precision packaging. The specified environmental boundary conditions (e.g. a temperature range of -40 °C to +50 °C)
and the required degrees of freedom for the alignment of the components have been taken into account for this technique.
In general the advantage of soldering compared to gluing is that there is no outgassing. In addition no flux is needed in
our special process. The joining process allows multiple alignments by remelting the solder. The alignment is done in the
liquid phase of the solder by a 6 axis manipulator with a step width in the nm range and a tilt in the arc second range. In a
next step the optical components have to pass the environmental tests. The total misalignment of the component to its
adapter after the thermal cycle tests is less than 10 arc seconds. The mechanical stability tests regarding shear, vibration
and shock behavior are well within the requirements.
Laser diodes and diode laser bars are key components in high power semiconductor lasers and solid state laser systems.
During manufacture, the assembly of the fast axis collimation (FAC) lens is a crucial step. The goal of our activities is to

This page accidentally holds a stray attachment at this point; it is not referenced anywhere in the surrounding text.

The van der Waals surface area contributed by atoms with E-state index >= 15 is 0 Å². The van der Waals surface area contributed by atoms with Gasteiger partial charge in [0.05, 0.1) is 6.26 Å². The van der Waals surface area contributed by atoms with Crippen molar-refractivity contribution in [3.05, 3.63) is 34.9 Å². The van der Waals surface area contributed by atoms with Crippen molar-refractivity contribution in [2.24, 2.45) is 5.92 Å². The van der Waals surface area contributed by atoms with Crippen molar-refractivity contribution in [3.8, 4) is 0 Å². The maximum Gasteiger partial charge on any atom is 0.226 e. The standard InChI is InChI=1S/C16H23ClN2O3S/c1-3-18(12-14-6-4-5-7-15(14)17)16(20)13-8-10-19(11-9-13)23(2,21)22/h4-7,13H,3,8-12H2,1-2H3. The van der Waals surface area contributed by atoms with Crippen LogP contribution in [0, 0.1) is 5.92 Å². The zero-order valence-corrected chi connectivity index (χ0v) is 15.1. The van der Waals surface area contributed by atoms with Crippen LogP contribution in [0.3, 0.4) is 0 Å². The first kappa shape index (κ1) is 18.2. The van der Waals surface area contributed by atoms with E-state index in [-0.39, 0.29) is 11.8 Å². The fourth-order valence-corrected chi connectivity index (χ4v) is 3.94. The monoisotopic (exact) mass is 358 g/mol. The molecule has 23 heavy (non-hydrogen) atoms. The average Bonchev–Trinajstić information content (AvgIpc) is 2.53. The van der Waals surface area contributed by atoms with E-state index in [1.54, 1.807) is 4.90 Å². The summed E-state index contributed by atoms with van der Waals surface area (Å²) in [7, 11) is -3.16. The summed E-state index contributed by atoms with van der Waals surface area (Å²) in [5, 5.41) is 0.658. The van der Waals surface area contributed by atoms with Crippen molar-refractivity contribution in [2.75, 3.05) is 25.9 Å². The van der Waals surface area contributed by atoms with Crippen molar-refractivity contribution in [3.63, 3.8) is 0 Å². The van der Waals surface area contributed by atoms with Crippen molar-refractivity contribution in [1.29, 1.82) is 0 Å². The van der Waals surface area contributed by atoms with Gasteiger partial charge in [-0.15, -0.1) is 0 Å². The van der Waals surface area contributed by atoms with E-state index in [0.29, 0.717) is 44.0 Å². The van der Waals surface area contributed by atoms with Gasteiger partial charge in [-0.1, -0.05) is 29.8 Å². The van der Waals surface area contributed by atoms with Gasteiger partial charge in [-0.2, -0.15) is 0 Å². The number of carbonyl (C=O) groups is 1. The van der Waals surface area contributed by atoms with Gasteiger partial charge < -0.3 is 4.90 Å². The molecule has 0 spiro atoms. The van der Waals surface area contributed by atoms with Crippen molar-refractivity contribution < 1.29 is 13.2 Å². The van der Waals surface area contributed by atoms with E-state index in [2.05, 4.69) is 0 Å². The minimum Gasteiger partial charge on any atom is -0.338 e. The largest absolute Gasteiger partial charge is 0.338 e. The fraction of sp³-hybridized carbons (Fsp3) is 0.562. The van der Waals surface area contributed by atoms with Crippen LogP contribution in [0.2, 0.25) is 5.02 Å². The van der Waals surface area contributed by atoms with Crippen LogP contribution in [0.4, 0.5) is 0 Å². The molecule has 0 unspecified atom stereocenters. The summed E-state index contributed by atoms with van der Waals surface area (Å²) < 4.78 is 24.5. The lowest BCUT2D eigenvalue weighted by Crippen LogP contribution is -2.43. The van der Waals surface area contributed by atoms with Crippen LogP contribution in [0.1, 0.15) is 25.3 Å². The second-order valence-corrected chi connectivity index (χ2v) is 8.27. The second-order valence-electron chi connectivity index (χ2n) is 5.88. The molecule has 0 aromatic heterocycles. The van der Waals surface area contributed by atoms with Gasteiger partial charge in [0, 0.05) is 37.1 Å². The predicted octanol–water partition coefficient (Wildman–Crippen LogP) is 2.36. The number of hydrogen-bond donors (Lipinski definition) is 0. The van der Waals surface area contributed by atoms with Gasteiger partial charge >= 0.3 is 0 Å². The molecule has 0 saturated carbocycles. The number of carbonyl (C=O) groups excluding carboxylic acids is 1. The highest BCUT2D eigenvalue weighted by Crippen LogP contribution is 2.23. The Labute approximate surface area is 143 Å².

design an automated assembly system for high volume production. In this paper the results of an intermediate milestone
will be reported: a demonstration system was designed, realized and tested to prove the feasibility of all of the system
components and process features. The demonstration system consists of a high precision handling system, metrology for
process feedback, a powerful digital image processing system and tooling for glue dispensing, UV curing and laser
operation. The system components as well as their interaction with each other were tested in an experimental system in
order to glean design knowledge for the fully automated assembly system. The adjustment of the FAC lens is performed
by a series of predefined steps monitored by two cameras concurrently imaging the far field and the near field intensity
distributions. Feedback from these cameras processed by a powerful and efficient image processing algorithm control a
five axis precision motion system to optimize the fast axis collimation of the laser beam. Automated cementing of the
FAC to the diode bar completes the process. The presentation will show the system concept, the algorithm of the